Stroke in the Very Elderly: Characteristics and Outcome in Patients Aged ≥85 Years with a First-Ever Ischemic StrokeGur A.Y.a · Tanne D.b, d · Bornstein N.M.c, d · Milo R.a · Auriel E.c, d · Shopin L.c, d · Koton S.d · on behalf of the NASIS Investigators
aDepartment of Neurology, Barzilai Medical Center, Ashkelon, Faculty of Health Sciences, Ben-Gurion University of the Negev, Beer-Sheva, and Departments of Neurology, bSheba Medical Center, cTel-Aviv Sourasky Medical Center, and dThe Sackler Faculty of Medicine, Tel Aviv University, Tel Aviv, Israel
Background: Epidemiological and clinical features of very elderly patients with stroke are still uncertain. Our aim was to study the patient characteristics and outcomes in the very elderly (aged ≥85 years) with a first-ever ischemic stroke in the National Acute Stroke Israeli Survey (NASIS) registry. Methods: The NASIS registry is a nationwide prospective hospital-based study performed triennially (2004, 2007, 2010). Patients with ischemic stroke aged ≥85 years were compared with those 65–84 years old regarding their baseline characteristics, stroke severity, etiology of stroke and stroke outcomes. Logistic regression analyses were used to adjust for potential confounders. Stroke severity was determined according to the National Institute of Health Stroke Scale (NIHSS) score. Results: The proportion of very elderly (≥85 years) patients among the NASIS population increased from 18.3% in 2004 to 19.9% in 2007 and 24.5% in 2010 (p for trend = 0.005). The percentage of women was higher in patients aged ≥85 years (p < 0.0001). Atrial fibrillation, congestive heart disease and prior disability were significantly more common, while diabetes, current smoking and dyslipidemia were less frequent in the very elderly. The very elderly presented with more severe strokes: 36.3% of the ≥85-year-old patients had an NIHSS score ≥11 compared with 22.0% in the younger age group (p < 0.05). Conclusions: There is an increasing proportion of very elderly subjects, mostly women, among first-ever ischemic stroke patients. Current information on age-specific aspects of stroke in the very elderly is crucial to set up successful prevention pathways and implementing well-organized stroke care for this population.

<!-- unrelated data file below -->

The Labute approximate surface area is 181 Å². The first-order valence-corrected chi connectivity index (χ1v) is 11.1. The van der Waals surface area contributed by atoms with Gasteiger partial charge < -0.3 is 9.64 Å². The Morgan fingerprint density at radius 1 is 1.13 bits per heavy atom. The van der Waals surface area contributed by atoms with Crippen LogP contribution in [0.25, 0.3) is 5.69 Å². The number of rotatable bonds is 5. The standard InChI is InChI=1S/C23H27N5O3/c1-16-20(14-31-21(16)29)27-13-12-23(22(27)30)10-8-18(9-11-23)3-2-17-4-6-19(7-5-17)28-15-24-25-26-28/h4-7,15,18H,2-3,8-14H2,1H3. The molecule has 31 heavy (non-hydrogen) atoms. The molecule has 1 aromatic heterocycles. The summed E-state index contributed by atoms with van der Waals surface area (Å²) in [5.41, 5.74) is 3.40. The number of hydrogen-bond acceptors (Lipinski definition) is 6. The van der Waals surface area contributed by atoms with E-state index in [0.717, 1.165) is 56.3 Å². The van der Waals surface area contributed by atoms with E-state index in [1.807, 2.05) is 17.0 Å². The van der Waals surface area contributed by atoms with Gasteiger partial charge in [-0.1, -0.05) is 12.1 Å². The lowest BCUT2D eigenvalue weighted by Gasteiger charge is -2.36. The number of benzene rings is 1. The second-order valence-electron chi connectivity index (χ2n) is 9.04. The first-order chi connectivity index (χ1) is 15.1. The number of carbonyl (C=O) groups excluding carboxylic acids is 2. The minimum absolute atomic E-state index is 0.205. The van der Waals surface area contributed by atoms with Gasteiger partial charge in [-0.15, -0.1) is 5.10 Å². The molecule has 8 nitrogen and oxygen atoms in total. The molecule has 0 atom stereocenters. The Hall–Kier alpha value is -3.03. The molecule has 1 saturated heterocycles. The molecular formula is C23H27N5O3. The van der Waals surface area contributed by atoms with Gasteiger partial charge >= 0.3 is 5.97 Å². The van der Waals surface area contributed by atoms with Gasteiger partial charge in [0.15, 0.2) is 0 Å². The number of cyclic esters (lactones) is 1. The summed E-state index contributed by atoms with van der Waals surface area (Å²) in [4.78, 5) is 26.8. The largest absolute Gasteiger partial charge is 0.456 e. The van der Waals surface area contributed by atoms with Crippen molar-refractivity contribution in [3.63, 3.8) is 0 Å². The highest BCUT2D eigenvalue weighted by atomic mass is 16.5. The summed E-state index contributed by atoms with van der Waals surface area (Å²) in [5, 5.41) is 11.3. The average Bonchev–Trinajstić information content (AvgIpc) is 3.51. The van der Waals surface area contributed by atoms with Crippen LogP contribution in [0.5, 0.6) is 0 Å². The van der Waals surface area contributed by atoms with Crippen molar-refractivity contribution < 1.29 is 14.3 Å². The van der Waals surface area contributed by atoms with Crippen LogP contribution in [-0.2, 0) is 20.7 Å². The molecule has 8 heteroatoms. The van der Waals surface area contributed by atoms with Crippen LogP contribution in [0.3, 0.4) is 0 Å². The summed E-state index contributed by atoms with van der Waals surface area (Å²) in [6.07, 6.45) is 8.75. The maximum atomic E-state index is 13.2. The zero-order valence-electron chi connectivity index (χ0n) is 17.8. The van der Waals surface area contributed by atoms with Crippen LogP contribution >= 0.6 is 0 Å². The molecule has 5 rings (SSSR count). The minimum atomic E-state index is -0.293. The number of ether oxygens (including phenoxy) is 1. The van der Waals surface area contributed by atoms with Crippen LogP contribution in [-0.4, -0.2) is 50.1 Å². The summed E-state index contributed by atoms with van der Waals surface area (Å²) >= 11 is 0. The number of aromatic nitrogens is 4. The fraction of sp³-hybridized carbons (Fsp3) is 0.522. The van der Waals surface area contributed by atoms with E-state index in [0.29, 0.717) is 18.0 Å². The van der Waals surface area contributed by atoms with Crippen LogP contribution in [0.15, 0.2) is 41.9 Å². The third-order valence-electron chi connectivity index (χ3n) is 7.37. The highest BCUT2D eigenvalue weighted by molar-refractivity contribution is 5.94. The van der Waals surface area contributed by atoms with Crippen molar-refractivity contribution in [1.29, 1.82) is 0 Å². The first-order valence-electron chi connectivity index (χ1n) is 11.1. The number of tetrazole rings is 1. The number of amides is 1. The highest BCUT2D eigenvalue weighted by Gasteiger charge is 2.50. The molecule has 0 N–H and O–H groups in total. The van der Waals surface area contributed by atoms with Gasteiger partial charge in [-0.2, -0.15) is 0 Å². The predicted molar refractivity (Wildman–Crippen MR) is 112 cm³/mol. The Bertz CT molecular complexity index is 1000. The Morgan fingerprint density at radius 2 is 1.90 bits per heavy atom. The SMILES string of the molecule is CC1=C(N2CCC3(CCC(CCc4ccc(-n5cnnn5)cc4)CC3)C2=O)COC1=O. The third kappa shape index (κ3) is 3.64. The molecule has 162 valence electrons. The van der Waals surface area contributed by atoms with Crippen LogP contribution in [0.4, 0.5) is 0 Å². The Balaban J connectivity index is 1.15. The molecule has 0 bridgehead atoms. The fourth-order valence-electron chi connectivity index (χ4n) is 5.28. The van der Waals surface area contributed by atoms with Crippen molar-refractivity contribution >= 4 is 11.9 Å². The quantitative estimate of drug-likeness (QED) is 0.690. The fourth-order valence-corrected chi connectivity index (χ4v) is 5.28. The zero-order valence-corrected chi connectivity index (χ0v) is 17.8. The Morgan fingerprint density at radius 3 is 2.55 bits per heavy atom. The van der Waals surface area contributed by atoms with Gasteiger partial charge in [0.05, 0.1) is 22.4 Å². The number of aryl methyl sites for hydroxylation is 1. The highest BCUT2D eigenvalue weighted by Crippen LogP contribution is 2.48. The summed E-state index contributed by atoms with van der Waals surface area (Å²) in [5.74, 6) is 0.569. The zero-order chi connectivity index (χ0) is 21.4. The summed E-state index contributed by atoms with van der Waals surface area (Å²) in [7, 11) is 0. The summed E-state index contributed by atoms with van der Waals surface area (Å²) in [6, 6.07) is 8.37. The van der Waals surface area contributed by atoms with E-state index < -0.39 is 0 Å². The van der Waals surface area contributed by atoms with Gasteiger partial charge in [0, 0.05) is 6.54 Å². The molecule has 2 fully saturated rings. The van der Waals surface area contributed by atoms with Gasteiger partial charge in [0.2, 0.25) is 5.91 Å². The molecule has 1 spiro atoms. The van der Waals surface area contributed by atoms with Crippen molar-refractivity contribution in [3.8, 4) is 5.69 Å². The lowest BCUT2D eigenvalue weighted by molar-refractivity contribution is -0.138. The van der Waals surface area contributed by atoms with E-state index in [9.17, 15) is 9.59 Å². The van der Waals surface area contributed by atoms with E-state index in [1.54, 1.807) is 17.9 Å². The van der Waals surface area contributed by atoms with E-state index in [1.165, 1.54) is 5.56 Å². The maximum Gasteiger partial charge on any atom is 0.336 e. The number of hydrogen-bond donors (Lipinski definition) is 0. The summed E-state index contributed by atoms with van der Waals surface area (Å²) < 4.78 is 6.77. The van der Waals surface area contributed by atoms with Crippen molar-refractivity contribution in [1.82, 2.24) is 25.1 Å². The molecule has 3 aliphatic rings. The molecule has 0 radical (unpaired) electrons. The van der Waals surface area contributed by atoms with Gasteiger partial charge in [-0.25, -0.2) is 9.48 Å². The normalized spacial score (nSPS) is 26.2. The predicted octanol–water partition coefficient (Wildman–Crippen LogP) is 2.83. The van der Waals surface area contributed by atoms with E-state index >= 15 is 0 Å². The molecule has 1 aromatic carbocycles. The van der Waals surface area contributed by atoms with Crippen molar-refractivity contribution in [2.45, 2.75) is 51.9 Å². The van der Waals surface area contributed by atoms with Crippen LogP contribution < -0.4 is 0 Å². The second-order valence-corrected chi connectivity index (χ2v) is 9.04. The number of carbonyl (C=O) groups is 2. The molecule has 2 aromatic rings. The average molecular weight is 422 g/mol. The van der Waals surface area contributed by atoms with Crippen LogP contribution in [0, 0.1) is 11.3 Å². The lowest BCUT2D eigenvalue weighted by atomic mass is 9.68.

Copyright © 2012 S. Karger AG, Basel
Age is the most significant non-modifiable risk factor for stroke. With the increase in life expectancy, the majority of stroke patients are expected to be elderly or even very elderly subjects. First attempts to draw attention to old-age stroke patients have already begun in the early 90s of the last century [1,2]. The absence of consensus regarding the epidemiological, clinical and prognostic features of elderly stroke patients makes it difficult to cope with the challenges posed by the increasing age of patients. Some studies have shown different risks and clinical profiles of stroke in elderly [3,4] while according to others, there are no significant differences between older and younger stroke populations [5,6]. Obviously, this inconsistency is partially explained by the lack of uniform definitions of ‘elderly’ and ‘very elderly’. Whereas in several studies the age cutoff for old stroke patients is 70 years [7,8], in others, it varies from 75 to 88 years [9,10]. Moreover, elderly stroke patients in most studies have been compared with the entire population of younger patients, although it is well known that young (aged ≤55 years) stroke patients share specific etiological and prognostic features different from those of older patients [11,12,13]. Our aim was to study patient characteristics, clinical features and outcomes in the very elderly (aged ≥ 85 years) in comparison with patients aged 65–84 years with a first-ever ischemic stroke in the prospective National Acute Stroke Israeli Surveys (NASIS) registry.